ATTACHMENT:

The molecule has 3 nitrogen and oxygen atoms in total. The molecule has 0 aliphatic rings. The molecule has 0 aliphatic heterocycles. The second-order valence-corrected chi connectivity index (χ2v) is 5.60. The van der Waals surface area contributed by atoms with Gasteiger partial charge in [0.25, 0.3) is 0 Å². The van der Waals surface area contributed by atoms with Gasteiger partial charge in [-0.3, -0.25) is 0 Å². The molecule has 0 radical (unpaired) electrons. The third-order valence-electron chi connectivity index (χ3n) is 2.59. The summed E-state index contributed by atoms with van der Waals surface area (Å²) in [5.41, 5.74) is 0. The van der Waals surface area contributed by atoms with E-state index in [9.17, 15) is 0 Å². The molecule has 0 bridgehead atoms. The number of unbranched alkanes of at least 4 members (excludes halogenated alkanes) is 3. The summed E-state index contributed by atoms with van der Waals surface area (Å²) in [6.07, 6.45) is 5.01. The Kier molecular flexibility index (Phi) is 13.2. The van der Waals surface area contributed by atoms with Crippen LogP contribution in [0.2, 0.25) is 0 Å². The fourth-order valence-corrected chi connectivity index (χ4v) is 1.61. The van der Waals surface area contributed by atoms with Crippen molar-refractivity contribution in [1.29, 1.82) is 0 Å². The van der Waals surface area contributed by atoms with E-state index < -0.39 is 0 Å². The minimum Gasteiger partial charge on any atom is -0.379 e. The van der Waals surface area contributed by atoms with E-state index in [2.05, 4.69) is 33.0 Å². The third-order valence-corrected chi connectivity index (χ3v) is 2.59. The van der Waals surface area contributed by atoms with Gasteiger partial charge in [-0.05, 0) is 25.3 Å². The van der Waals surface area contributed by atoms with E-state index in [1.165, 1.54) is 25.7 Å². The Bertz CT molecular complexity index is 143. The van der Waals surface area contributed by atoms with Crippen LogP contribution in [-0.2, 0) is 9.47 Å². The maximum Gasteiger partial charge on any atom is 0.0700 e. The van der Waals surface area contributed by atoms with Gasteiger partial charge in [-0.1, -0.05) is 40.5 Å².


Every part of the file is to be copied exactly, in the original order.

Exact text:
The molecule has 3 nitrogen and oxygen atoms in total. The molecule has 0 aliphatic rings. The molecule has 0 aliphatic heterocycles. The second-order valence-corrected chi connectivity index (χ2v) is 5.60. The van der Waals surface area contributed by atoms with Gasteiger partial charge in [0.25, 0.3) is 0 Å². The van der Waals surface area contributed by atoms with Gasteiger partial charge in [-0.3, -0.25) is 0 Å². The molecule has 0 radical (unpaired) electrons. The third-order valence-electron chi connectivity index (χ3n) is 2.59. The summed E-state index contributed by atoms with van der Waals surface area (Å²) in [5.41, 5.74) is 0. The van der Waals surface area contributed by atoms with E-state index in [9.17, 15) is 0 Å². The molecule has 0 bridgehead atoms. The number of unbranched alkanes of at least 4 members (excludes halogenated alkanes) is 3. The summed E-state index contributed by atoms with van der Waals surface area (Å²) in [6.07, 6.45) is 5.01. The Kier molecular flexibility index (Phi) is 13.2. The van der Waals surface area contributed by atoms with Crippen LogP contribution in [0.2, 0.25) is 0 Å². The fourth-order valence-corrected chi connectivity index (χ4v) is 1.61. The van der Waals surface area contributed by atoms with Crippen molar-refractivity contribution in [1.29, 1.82) is 0 Å². The van der Waals surface area contributed by atoms with E-state index < -0.39 is 0 Å². The minimum Gasteiger partial charge on any atom is -0.379 e. The van der Waals surface area contributed by atoms with E-state index in [2.05, 4.69) is 33.0 Å². The third-order valence-corrected chi connectivity index (χ3v) is 2.59. The van der Waals surface area contributed by atoms with Gasteiger partial charge in [-0.05, 0) is 25.3 Å². The van der Waals surface area contributed by atoms with E-state index in [1.165, 1.54) is 25.7 Å². The Bertz CT molecular complexity index is 143. The van der Waals surface area contributed by atoms with Crippen LogP contribution in [-0.2, 0) is 9.47 Å². The maximum Gasteiger partial charge on any atom is 0.0700 e. The van der Waals surface area contributed by atoms with Gasteiger partial charge in [-0.1, -0.05) is 40.5 Å².